Pathfinder Horror Realms


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I picked up the Horror Realms Pathfinder source book in a Humble Bundle, and have been reading it cover to cover. This is my review of the book, chapter by chapter.

Because I started reading Van Richten's Guide to Ravenloft recently, I figured I'd also read Horror Realms for Pathfinder so I could compare the two. It may not be a suitable comparison, but from a quick glance at the table of contents there appear to be parallels. There's no reason for comparing them, either. They weren't release anywhere near each other, and I have no reason to believe they were influenced by one another. However, they both talk about the horror genre in a D&D game, and so I may as well read them in tandem.


The introduction, such as it is, to this book is entirely in-world. It's a treatise called The pattern of killers by scholar Rifza Dilatru. But wait, the plot thickens. Rifza Dilatru is missing, while investigating a mysterious link he believes exists between all murders. The treatise found in the introduction was found among his belongings, left at Rust Dragon Inn in Sandpoint.

What an opener. This is one of the many reasons Paizo has the loyal following it has. They're not just master storytellers, but artists of presentation.

We'll probably never find out what happened to Rifza Dilatru (or maybe it's a plot point in one what must be hundreds of Paizo adventures I've yet to read) but what a great seed for a game, and what a great way to set the mood for what follows.

A moment of perspective

I noticed that the introductory treatise, somewhat amusingly, does take the time to define "killer." The first thing I thought when I read the title was whether or not player characters who, more often than not, necessarily slay hundreds of creatures on their journey to level 20, The treatise is sure to point out that it's interested only in psychopathic murder, not in everyday killing for self-preservation or to eliminate evil monsters.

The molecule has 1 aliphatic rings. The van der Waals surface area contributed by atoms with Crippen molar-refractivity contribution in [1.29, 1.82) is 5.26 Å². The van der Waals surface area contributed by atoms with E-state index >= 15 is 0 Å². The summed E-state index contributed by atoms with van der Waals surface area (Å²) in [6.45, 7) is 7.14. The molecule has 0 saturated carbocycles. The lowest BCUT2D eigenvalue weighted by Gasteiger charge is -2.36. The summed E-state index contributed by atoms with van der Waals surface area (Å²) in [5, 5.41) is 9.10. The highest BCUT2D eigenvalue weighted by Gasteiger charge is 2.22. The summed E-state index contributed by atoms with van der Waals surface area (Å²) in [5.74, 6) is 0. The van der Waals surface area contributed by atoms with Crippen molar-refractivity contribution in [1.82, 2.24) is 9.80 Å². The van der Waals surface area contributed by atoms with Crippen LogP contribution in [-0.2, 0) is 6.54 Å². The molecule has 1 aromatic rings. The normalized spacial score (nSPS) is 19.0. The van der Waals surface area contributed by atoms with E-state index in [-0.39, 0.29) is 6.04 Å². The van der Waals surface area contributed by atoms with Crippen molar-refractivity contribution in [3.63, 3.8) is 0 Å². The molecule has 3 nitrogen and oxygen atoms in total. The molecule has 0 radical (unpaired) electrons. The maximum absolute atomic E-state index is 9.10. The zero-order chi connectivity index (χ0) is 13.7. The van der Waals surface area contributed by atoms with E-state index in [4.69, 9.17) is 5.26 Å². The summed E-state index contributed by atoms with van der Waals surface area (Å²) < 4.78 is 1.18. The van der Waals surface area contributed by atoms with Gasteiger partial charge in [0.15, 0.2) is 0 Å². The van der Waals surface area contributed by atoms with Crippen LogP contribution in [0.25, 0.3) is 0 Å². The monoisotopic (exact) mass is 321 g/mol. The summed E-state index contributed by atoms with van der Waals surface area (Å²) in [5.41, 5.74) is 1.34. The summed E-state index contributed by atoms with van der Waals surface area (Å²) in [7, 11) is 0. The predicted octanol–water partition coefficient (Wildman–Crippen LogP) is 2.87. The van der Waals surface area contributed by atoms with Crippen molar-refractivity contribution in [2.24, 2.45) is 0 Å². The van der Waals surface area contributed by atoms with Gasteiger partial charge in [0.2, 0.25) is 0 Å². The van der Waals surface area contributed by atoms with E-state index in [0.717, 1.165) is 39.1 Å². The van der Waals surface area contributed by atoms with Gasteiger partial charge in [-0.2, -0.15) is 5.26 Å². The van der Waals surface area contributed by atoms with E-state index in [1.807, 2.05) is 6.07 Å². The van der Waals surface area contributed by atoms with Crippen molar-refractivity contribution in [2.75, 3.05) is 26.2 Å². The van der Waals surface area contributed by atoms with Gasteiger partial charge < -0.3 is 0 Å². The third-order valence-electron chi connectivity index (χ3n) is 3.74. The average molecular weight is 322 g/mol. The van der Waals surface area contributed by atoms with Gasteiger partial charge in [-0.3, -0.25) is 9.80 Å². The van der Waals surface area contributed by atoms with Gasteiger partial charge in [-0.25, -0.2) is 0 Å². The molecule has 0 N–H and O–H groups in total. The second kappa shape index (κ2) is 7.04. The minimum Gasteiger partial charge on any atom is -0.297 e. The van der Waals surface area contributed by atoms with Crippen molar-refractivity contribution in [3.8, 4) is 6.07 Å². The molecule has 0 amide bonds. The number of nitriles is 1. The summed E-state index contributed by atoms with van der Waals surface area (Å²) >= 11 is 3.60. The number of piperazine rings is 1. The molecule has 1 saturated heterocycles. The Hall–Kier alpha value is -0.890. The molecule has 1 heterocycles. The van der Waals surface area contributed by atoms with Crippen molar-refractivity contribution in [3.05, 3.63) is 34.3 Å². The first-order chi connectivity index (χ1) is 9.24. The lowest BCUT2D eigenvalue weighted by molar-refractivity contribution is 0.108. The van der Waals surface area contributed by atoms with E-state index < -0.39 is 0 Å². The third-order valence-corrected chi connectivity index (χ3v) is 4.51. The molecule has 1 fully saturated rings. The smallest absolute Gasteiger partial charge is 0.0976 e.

Back cover

I've been a Paizo customer long enough to know that the real introduction is on the back cover.

Horror Realms helps bring the spine-chilling terrors presented in Pathfinder RPG Horror Adventures to the Inner Sea region and beyond, presenting new rules, detailed ghastly locations, and unnerving character options for your campaign.

This is a book of player options, setting information, and special mechanics. It's roughly what I would expect from a Paizo book, and Paizo rarely disappoints.

Apparently there's a book called Horror Adventures, which I don't [yet?] own. I do own a possibly related book called Classic Horror Revisited, which details several monstrous races in great detail, but there doesn't appear to be a mention of that volume so far.

A promising start

The first chapter is all about player options. With the wealth of classes that Paizo provides for Pathfinder, I can't begin to guess which ones are getting horror-based variants. The more I think about D&D's relationship with horror, the more I realize that actually a game about undead, aberrations, demons and devils, magic and the occult, death, torture, destruction, and disease, has more horror in it than one might think. What's left to make the game more horrific? Well, I guess I'll find out.

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